Anyone who spends any amount of time on Facebook can acknowledge that being there can significantly worsen your mood. In fact, these days, it seems nearly impossible to scroll through your feed without getting mad, either at your friends, family or the world in general.
This week, Chamath Palihapitiya, a former Facebook executive came out and said that he had "tremendous guilt" about what he helped to create, which he claims is "destroying how society works." Considering what happened a year ago, and continues today, with constant feeds of misinformation, and how easy it is to perpetuate that information, it's hard not to agree. Palihapitiya added,
The short-term, dopamine-driven feedback loops that we have created are destroying how society works. No civil discourse. No cooperation. Misinformation. Mistruth. And it's not an American problem. This is not about Russian ads. This is a global problem. So we are in a really bad state of affairs right now, in my opinion.
Facebook responded to the accusations, acknowledging that they are not entirely untrue. In fact, the company says that people who passively scroll through their feed, simply reading posts and headlines, are likely to walk away with a negative emotional state. On the other hand, people who actively participate in the process are likely to walk away feeling better.
In general, when people spend a lot of time passively consuming information - reading but not interacting with people - they report feeling worse afterward. In one experiment, University of Michigan students randomly assigned to read Facebook for 10 minutes were in a worse mood at the end of the day than students assigned to post or talk to friends on Facebook.
On the other hand, actively interacting with people - especially sharing messages, posts and comments with close friends and reminiscing about past interactions - is linked to improvements in well-being. This ability to connect with relatives, classmates, and colleagues is what drew many of us to Facebook in the first place, and it's no surprise that staying in touch with these friends and loved ones brings us joy and strengthens our sense of community.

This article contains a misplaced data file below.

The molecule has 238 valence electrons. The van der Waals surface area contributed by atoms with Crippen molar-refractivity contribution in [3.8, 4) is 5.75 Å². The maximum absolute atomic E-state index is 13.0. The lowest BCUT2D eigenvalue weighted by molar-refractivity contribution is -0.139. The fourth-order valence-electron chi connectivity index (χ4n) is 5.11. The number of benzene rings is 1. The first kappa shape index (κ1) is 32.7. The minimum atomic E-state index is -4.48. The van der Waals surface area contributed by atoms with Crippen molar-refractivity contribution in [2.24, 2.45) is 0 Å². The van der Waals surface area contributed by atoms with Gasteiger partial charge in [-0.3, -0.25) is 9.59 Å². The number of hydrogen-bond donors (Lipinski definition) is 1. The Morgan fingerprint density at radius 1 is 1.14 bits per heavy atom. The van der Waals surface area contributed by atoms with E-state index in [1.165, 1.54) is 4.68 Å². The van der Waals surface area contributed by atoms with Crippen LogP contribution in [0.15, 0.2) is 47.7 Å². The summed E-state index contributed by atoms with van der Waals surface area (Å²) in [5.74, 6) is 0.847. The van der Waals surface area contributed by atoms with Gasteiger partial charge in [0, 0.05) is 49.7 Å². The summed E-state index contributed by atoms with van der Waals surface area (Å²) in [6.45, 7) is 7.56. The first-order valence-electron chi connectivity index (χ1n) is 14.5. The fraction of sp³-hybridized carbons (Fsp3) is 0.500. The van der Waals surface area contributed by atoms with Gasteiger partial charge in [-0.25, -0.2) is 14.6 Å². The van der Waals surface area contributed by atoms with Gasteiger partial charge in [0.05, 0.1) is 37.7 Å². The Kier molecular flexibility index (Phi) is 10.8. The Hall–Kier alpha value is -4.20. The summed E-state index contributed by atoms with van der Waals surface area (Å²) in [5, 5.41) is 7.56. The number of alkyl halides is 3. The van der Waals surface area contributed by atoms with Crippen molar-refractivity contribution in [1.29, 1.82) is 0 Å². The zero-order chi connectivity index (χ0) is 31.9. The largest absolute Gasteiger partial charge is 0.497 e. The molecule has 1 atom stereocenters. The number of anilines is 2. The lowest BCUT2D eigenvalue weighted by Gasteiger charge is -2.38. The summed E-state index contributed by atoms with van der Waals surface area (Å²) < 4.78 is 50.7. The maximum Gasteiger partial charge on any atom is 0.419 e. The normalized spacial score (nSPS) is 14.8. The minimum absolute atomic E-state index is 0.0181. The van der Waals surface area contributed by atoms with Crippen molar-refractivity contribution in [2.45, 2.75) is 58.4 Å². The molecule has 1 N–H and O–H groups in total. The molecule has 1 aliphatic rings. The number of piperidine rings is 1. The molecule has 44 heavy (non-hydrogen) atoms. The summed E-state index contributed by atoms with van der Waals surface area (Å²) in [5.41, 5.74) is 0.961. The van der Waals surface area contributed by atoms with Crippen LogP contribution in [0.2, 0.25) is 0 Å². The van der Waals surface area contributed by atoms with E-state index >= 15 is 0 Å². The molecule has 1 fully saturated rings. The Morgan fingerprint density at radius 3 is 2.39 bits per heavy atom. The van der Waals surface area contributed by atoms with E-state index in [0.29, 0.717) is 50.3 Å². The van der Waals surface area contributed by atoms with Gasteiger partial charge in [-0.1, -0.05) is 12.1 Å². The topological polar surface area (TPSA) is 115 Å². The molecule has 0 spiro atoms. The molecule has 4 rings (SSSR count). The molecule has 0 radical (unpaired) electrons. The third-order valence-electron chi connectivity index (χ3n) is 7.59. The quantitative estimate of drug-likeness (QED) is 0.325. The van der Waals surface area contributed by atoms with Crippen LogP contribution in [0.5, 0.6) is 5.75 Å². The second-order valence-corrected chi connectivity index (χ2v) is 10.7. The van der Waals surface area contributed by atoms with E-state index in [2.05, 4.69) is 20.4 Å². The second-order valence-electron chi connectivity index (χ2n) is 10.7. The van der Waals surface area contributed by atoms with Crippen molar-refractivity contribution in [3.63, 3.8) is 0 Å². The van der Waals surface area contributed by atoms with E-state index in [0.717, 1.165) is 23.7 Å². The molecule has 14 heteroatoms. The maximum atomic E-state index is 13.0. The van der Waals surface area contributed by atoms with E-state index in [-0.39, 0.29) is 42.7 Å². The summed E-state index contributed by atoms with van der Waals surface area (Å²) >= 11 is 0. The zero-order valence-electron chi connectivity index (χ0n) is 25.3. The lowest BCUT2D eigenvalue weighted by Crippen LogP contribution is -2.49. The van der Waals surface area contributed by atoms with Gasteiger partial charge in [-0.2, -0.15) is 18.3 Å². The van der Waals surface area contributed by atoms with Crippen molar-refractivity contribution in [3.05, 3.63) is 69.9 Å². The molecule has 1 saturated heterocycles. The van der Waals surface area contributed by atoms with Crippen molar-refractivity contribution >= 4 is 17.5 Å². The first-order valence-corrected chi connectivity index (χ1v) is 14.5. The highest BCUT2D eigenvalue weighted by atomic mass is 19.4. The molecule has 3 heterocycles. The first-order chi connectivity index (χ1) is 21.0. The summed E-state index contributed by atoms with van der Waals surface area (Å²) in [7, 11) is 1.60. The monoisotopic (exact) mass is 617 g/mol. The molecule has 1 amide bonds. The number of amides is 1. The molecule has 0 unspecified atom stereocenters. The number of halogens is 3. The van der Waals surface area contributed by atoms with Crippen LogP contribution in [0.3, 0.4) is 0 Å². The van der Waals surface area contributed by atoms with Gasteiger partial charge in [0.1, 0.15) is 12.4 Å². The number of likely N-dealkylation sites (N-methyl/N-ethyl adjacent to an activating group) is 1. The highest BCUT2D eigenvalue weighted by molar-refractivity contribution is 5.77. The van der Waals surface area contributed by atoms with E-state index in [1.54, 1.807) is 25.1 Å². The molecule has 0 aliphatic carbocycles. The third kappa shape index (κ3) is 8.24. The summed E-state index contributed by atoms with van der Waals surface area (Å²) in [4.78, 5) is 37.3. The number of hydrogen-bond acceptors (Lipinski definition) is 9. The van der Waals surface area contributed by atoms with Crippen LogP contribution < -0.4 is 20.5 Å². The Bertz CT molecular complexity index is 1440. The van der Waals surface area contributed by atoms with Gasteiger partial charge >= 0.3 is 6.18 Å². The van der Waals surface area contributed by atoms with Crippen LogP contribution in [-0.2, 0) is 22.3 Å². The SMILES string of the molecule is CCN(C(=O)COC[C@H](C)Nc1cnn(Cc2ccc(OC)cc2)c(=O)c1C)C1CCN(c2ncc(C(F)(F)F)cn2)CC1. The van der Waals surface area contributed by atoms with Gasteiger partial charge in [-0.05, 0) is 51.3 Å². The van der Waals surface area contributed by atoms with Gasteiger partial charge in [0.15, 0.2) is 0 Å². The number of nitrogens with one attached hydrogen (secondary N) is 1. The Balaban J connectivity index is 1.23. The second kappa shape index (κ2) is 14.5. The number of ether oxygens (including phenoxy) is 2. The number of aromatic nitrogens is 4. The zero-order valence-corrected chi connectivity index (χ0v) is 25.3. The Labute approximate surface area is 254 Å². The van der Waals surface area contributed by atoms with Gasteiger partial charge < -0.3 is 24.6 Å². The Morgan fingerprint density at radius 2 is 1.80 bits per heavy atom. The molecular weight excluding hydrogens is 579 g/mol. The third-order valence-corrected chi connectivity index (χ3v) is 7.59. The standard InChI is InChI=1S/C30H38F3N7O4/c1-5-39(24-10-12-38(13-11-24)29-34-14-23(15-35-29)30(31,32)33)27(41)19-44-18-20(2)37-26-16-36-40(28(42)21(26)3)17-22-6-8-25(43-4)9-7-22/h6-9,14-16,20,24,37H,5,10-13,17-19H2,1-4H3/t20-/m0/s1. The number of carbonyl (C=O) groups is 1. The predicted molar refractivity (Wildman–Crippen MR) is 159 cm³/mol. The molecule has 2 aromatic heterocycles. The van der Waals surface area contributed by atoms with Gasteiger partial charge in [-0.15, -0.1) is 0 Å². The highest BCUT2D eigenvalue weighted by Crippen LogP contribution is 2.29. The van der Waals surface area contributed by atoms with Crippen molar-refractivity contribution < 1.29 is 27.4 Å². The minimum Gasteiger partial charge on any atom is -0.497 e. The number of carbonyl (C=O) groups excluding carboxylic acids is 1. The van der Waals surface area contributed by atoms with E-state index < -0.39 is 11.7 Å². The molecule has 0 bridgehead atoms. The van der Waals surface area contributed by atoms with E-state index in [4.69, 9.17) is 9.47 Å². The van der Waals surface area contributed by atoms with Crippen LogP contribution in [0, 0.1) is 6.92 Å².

Facebook has created a number of tools and programs to try and counteract this. You've likely noticed an increased number of messages at the top of your feed encouraging you to share past content that had encouraged interaction, as well as posting about engaging topics, such as holidays or the weather. They have also created Take a Break, which allows you to temporarily limit posts from an ex after a breakup. They also limited clickbait links, which never seem to encourage interaction, only disappointment.
Either Facebook is legitimately worried about the negative influence it is having on the world, or they know that they have to do something to put out a public image of interest. Either way, any work towards preventing a product from being a negative influence on our emotions, is a step in the right direction. Another good step might be to spend less time on Facebook.